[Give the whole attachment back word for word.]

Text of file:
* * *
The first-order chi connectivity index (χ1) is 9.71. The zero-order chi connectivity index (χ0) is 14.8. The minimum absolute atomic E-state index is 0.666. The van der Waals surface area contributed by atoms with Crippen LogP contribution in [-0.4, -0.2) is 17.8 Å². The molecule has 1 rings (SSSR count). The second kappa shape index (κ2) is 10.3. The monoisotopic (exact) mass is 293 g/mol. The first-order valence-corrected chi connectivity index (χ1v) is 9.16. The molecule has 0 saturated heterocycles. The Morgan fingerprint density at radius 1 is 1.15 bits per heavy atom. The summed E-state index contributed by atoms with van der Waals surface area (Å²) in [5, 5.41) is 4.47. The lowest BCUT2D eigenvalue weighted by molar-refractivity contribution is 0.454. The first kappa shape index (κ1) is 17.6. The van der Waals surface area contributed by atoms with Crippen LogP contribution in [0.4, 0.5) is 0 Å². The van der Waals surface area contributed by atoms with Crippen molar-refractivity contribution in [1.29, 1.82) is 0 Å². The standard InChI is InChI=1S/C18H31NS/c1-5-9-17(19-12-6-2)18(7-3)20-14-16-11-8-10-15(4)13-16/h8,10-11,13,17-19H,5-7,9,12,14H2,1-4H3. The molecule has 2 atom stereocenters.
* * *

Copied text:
The first-order chi connectivity index (χ1) is 9.71. The zero-order chi connectivity index (χ0) is 14.8. The minimum absolute atomic E-state index is 0.666. The van der Waals surface area contributed by atoms with Crippen LogP contribution in [-0.4, -0.2) is 17.8 Å². The molecule has 1 rings (SSSR count). The second kappa shape index (κ2) is 10.3. The monoisotopic (exact) mass is 293 g/mol. The first-order valence-corrected chi connectivity index (χ1v) is 9.16. The molecule has 0 saturated heterocycles. The Morgan fingerprint density at radius 1 is 1.15 bits per heavy atom. The summed E-state index contributed by atoms with van der Waals surface area (Å²) in [5, 5.41) is 4.47. The lowest BCUT2D eigenvalue weighted by molar-refractivity contribution is 0.454. The first kappa shape index (κ1) is 17.6. The van der Waals surface area contributed by atoms with Crippen LogP contribution in [0.4, 0.5) is 0 Å². The van der Waals surface area contributed by atoms with Crippen molar-refractivity contribution in [1.29, 1.82) is 0 Å². The standard InChI is InChI=1S/C18H31NS/c1-5-9-17(19-12-6-2)18(7-3)20-14-16-11-8-10-15(4)13-16/h8,10-11,13,17-19H,5-7,9,12,14H2,1-4H3. The molecule has 2 atom stereocenters.